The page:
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The Syrian Refugee Crisis


Kevin Sartin | Theology Columnist

The Syrian refugee crisis
is not only a conundrum for
the policy makers in Washington
D.C. and the state
governors in their columned
mansions, it is a difficult issue
to sort out for the ministers
in the pulpit and the
people in the pew as well. My
encouragement to believers
grappling with the correct
response to the Syrian refugee
crisis is simply this – let’s
start the conversation by
asking the correct question.
The right question for
Christ-followers is not “who
is responsible for this crisis?”
Sure, we can ask that
question and other questions
related to assigning
blame for the current instability
in Syria and in the larger
Middle Eastern region. Is
our country’s administration
culpable when it comes to
the plight of these refugees?
The religious freedom that
Syria enjoyed under President
Assad certainly seems
preferable in hindsight to the
220,000 plus lives lost since
the beginning of the Syrian
civil war and the estimated
6.5 million Syrian who are
currently displaced within
the country and the nearly
4 million displaced without.
But assigning blame won’t
help the millions of Syrians
who need help now, and it
won’t answer our questions
of how we should respond
to this issue.
The right question for
Christ-followers is not
“what’s best for the security
of our country?” This
sounds anti-patriotic, and it
will probably earn me a few
enemies, but I stand by my
conviction that I am a citizen
of God’s kingdom before I
am a citizen of the United
States of America. I love my
country. I believe that we live
in the greatest nation in the
world in terms of the freedoms
that we enjoy and the
opportunities that we are
afforded. I have ancestors
on both sides of my family
who fought in some of the
great conflicts our nation
has participated in. I have
traveled to other countries
on other continents and I
have seen first-hand how
other people live, which
has stirred up in me an even
greater sense of gratitude for
the fact that God allowed me
to be born a citizen of this
great nation. But even with
all of that being said, followers
of Jesus Christ have a
citizenship that supersedes
that of the United States of
America, and so it would be
very possible to act in a way
that would be in the best
interests of the United States
of America but that would
be dishonoring to God and
disobedient to His commands.
Do I believe it would
ever be right to intentionally
subject the innocent citizens
of our country to unnecessary
danger or even harm?
No, I do not. But at the same
time, do I have the right
to disregard the plight of a
fellow human being simply
because they are not a citizen
of this country? National
interests cannot be the endall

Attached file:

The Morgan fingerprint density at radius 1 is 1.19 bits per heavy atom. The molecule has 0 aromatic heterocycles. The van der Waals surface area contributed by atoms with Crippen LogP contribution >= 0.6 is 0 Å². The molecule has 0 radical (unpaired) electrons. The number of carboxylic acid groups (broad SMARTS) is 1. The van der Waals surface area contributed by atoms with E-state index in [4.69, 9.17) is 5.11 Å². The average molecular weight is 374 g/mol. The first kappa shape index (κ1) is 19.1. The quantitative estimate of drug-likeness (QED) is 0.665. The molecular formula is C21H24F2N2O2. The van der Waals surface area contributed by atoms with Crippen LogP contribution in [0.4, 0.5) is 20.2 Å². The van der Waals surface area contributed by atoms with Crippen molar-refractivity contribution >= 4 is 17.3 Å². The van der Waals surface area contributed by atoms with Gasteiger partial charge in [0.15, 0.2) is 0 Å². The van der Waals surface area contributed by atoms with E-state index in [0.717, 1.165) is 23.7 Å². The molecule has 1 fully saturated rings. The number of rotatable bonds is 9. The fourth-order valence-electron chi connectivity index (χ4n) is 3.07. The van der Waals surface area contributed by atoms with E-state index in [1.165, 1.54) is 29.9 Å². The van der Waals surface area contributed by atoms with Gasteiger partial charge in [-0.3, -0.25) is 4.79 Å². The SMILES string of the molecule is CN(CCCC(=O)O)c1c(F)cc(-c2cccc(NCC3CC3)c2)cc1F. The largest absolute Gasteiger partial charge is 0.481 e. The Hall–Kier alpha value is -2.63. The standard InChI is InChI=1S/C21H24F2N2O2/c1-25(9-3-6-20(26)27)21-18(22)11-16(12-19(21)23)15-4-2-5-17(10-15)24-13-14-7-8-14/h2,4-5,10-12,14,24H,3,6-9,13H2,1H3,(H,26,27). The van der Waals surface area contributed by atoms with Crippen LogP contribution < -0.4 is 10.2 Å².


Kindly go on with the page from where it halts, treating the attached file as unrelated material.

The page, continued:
for Christ-followers here
or anywhere.
The right question for
believers should be “what
response will honor God the
most?” What response to
the Syrian refugee crisis will
be most in accordance with
the truth of God’s word concerning
how His children are
to live, and to treat others?
This is a hard question to ask
and an even more difficult
question to answer. Remember,
God is the one who commanded
His people in the
Old Testament to “show love
to foreigners, for you were
once foreigners in Egypt.”
The God-man Jesus is the
one in the New Testament
who revealed that the command
to “love your neighbor
as yourself” was second only
to “love the Lord your God
with all your heart” in importance.
That same Jesus’
life of self-denying love – the
kind of love that sent Him
to earth as a servant and to
the cross as a sacrifice – is
the example that is held up
as the ultimate model for all
of His followers to emulate
with their lives. And to
quote the apostle John from
his first epistle, if we possess
the world’s resources yet
are unwilling to use those
resources to meet the needs
of a brother, we are guilty of
“closing our heart” against
our brother, and we are
calling into question the
authenticity of our status
as a follower of Christ and a
child of God.
Of course, spiritual platitudes
and hypothetical
responses are easy. The
real test for any potential
refugee-welcomer would be
this: Would I be comfortable
with ten thousand Syrian
refugees inside the borders
of my state? How about a
few hundred making their
homes inside the boundaries
of my city? What about a
few sleeping under my roof
with my family? Answer
that, and you’ll have your
answer to how you really
feel about what should be
done for Syrian refugees.
As for me, I don’t pretend
to have answers to how this
terrible humanitarian crisis
should be solved. But I do
have what I believe is the
right place to begin the discussion,
and that is simply
by asking the right question
– how can I respond to this
crisis in a way that will honor
God, that will bring Him
glory, and that will show that
my greatest treasure lies not
in my comfort and security,
my safety or my citizenship,
but in Him and in my status
as His child?